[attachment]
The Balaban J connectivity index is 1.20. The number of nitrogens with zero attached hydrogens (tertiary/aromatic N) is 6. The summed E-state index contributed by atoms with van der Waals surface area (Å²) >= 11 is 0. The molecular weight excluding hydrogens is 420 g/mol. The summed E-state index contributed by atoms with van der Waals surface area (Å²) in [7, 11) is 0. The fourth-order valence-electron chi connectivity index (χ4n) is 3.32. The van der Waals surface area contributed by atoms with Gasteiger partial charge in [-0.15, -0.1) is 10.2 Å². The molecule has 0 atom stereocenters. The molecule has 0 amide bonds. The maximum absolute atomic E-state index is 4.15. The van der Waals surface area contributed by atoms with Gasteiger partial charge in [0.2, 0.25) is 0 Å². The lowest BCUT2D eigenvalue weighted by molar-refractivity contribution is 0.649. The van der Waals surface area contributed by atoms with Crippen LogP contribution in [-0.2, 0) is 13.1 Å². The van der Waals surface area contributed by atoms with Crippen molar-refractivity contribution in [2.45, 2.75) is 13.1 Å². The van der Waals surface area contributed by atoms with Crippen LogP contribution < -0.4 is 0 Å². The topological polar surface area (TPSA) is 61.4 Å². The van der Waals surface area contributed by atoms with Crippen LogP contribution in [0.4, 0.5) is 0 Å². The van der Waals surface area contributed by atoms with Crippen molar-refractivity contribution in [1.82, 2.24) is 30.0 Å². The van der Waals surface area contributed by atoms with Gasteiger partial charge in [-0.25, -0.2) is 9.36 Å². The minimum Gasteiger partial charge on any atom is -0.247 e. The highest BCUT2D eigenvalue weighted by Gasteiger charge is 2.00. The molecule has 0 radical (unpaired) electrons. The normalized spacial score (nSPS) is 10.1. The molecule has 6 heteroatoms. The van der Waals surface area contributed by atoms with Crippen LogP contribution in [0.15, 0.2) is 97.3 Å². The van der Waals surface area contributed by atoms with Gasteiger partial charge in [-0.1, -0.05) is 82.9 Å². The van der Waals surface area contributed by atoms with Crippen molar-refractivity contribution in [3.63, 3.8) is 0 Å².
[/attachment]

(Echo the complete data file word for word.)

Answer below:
The Balaban J connectivity index is 1.20. The number of nitrogens with zero attached hydrogens (tertiary/aromatic N) is 6. The summed E-state index contributed by atoms with van der Waals surface area (Å²) >= 11 is 0. The molecular weight excluding hydrogens is 420 g/mol. The summed E-state index contributed by atoms with van der Waals surface area (Å²) in [7, 11) is 0. The fourth-order valence-electron chi connectivity index (χ4n) is 3.32. The van der Waals surface area contributed by atoms with Gasteiger partial charge in [-0.15, -0.1) is 10.2 Å². The molecule has 0 atom stereocenters. The molecule has 0 amide bonds. The maximum absolute atomic E-state index is 4.15. The van der Waals surface area contributed by atoms with Gasteiger partial charge in [0.2, 0.25) is 0 Å². The lowest BCUT2D eigenvalue weighted by molar-refractivity contribution is 0.649. The van der Waals surface area contributed by atoms with Crippen LogP contribution in [-0.2, 0) is 13.1 Å². The van der Waals surface area contributed by atoms with Crippen molar-refractivity contribution in [2.45, 2.75) is 13.1 Å². The van der Waals surface area contributed by atoms with Crippen LogP contribution < -0.4 is 0 Å². The topological polar surface area (TPSA) is 61.4 Å². The van der Waals surface area contributed by atoms with Crippen LogP contribution in [0.4, 0.5) is 0 Å². The van der Waals surface area contributed by atoms with Crippen molar-refractivity contribution in [1.82, 2.24) is 30.0 Å². The van der Waals surface area contributed by atoms with Gasteiger partial charge in [-0.25, -0.2) is 9.36 Å². The minimum Gasteiger partial charge on any atom is -0.247 e. The highest BCUT2D eigenvalue weighted by Gasteiger charge is 2.00. The molecule has 0 radical (unpaired) electrons. The normalized spacial score (nSPS) is 10.1. The molecule has 6 heteroatoms. The van der Waals surface area contributed by atoms with Crippen LogP contribution in [0.15, 0.2) is 97.3 Å². The van der Waals surface area contributed by atoms with Gasteiger partial charge in [-0.1, -0.05) is 82.9 Å². The van der Waals surface area contributed by atoms with Crippen molar-refractivity contribution in [3.63, 3.8) is 0 Å².